I know, I know, that could be any number of things. Obama has, as many of us knew he would, morphed into George W. Bush. Not that his followers will ever admit it, but those of us in the “reality-based community” clearly see who he really is. Just look at his recent flip flopping backtrack on Offshore Drilling, and the machinations his people go through to support these wild swings. What he said as a Senator is mighty different from what he has said as president. What a shock.
But Obama has even bigger problems than his reversal on Offshore Drilling. And that is the recent ruling that the court has made on wiretapping. Now, MANY of us were furious with Bush for doing this, and thought it was unconstitutional. Guess what? We were right, as this NY Times article, “Court Ruling on Wiretap Is a Challenge for Obama,” spells out:
As a presidential candidate, Senator Barack Obama declared that it was “unconstitutional and illegal” for the Bush administration to conduct warrantless surveillance of Americans. Many of his supporters said likewise.
But since Mr. Obama won the election, administration officials have avoided repeating that position. They have sidestepped questions about the legality of the program in Congressional testimony. And in lawsuits over the program, they followed a strategy intended to avoid ever answering the question by asking courts to dismiss the lawsuits because the litigation could reveal national security secrets.
But the ruling on Wednesday by a federal judge that one instance of such spying had been “unlawful electronic surveillance” may force onto the table a discussion of how aggressively the Obama administration should continue to defend from judicial review the contentious Bush-era counterterrorism policy.
David Golove, a New York University law professor who specializes in executive power issues, said the ruling had highlighted the “awkwardness” of the Obama administration’s ambivalent stance toward its predecessor’s surveillance program.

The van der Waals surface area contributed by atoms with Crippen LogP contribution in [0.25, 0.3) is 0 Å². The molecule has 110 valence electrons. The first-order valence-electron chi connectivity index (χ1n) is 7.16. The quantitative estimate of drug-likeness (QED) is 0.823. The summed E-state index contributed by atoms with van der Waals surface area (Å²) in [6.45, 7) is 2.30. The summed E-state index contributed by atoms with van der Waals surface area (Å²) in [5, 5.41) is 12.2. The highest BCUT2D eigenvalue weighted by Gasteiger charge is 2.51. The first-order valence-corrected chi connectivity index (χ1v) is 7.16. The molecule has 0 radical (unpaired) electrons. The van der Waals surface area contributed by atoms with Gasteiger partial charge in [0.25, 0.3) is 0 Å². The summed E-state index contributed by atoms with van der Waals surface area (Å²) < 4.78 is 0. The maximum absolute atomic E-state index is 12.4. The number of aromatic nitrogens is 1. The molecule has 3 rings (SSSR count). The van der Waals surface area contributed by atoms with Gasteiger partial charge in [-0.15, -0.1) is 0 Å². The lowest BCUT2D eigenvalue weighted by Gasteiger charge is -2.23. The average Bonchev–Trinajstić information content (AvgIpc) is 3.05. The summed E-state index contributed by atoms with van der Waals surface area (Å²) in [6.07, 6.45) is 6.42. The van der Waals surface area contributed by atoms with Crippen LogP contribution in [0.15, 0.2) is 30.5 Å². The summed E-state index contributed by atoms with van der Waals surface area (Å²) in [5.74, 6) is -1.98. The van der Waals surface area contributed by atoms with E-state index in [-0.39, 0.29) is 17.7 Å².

“They have a lot of discomfort with the legal arguments the Bush administration made, but they’ve tried to avoid having to acknowledge too publicly those differences or to air them in court,” he said.
Uh huh. Bush II, as I, and others, have written ad nauseum (honestly, I have written so many posts on the similarities and flip flops by Obama, I cannot list them all here). He was telegraphing how much he was like Bush at the same time he was demonizing him. Yet, his followers couldn’t, or wouldn’t, see the comparisons.
But they are definitely there:
[snip] There are some reasons that the administration might appeal, legal specialists said. Among them, it may not want Judge Walker’s narrow interpretation of the state secrets privilege to stand because it might influence other cases, and appealing on those narrow grounds would allow the administration to still avoid engaging on whether the program was legal.
In addition, the administration may fear political attacks from the right if it agrees to pay damages to the plaintiffs, which include an Islamic charity in Oregon, Al Haramain, which the government has said had links to Al Qaeda. (The charity is defunct and its assets are frozen, however.)
But several legal specialists said that the administration may instead want to let the ruling stand. That would terminate a case that has been a political headache for the administration since the month after Mr. Obama took office, when the Justice Department’s decision to keep pressing forward with the Bush administration’s assertion of the state secrets privilege in the matter created an uproar among liberals.